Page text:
As an organization, the Forum has a track record of supporting efforts to contain epidemics. In 2017, at our Annual Meeting, the Coalition for Epidemic Preparedness Innovations (CEPI) was launched – bringing together experts from government, business, health, academia and civil society to accelerate the development of vaccines. CEPI is currently supporting the race to develop a vaccine against this strand of the coronavirus.
Secondly, the ongoing pandemic illustrates how inequality is a major barrier in ensuring the health and wellbeing of people, and how social and economic inequality materializes in unequal access to healthcare systems. For example, the health threat of the novel coronavirus is, on average, greater for cities and people exposed to higher levels of pollution, which are most often people living in poorer areas. The same is true for the health impacts of climate change, with one of its major causes, the burning of fossil fuels, also adding pollution to the air and disproportionately impacting the health of those in poverty.
The WHO estimates that by reducing the environmental and social risk factors people are exposed to, nearly a quarter of the global health burden (measured as loss from sickness, death and financial costs) could be prevented. Creating healthy environments for healthier populations and promoting Universal Health Coverage (UHC) are two of the most effective ways in which we can reduce the long-term health impacts from – and increase our resilience and adaptive capacity to – both the coronavirus pandemic and climate change.
Third, the global health crisis we find ourselves in has forced us to dramatically change our behaviour in order to protect ourselves and those around us, to a degree most of us have never experienced before. This temporary shift of gears could lead to a long-term shift in old behaviours and assumptions, which could lead to a public drive for collective action and effective risk management. Even though climate change presents a slower, more long-term health threat, an equally dramatic and sustained shift in behaviour will be needed to prevent irreversible damage.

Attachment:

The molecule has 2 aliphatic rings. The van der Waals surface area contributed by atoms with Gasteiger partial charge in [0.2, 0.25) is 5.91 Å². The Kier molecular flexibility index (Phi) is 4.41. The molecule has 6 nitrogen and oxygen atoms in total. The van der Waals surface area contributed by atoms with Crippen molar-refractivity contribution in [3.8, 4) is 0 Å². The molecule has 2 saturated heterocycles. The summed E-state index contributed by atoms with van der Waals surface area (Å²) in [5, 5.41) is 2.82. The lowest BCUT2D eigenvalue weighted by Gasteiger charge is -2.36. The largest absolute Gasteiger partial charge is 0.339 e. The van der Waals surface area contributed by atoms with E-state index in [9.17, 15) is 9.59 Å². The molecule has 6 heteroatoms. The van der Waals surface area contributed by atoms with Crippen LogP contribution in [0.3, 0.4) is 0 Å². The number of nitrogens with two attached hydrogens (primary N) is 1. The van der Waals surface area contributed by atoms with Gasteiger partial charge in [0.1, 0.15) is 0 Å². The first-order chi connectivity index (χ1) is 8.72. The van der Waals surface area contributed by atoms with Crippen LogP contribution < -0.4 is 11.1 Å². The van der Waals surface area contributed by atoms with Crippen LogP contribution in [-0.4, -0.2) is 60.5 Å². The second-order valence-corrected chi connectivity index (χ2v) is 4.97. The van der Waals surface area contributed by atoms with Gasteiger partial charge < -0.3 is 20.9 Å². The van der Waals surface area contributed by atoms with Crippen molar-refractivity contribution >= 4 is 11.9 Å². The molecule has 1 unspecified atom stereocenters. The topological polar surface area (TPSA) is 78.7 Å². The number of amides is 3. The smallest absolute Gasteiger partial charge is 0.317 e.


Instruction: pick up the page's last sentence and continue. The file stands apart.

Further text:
Lastly, crises like these offer an opportunity for a regained sense of shared humanity, in which people realize what matters most: the health and safety of their loved ones, and by extension the health and safety of their community, country and fellow global citizens. Both the climate crisis and unfolding pandemic threaten this one thing we all care about.
When we eventually overcome the COVID-19 pandemic, we can hopefully hold on to that sense of shared humanity in order to rebuild our social and economic systems to make them better, more resilient, and compassionate. The financial and social support packages to maintain and eventually resuscitate the global economy post-pandemic should therefore promote health, equity, and environmental protection.
Ultimately, public health is a political choice. A choice we are now confronted with, and one we will have to make over and over again as we transition to a more resilient, zero-carbon, just and healthier future.
Arthur Wyns is a climate change advisor to the World Health Organization (WHO). He writes in a personal capacity, his views do not necessarily represent WHO or any of its member states.
It is now infinitely easier, cheaper and faster to do what the 19th century could not do: move information, and with it office work, to where the people are. The tools to do so are already here: the telephone, two-way video, electronic mail, the fax machine, the personal computer, the modem, and so on.
We are facing a crisis of historic proportions. But if what we are going through can indeed be called a war, it is certainly not a typical one. After all, today’s enemy is shared by all of humankind, and the mobilization of state resources must go hand in hand with the demobilization of most of the population.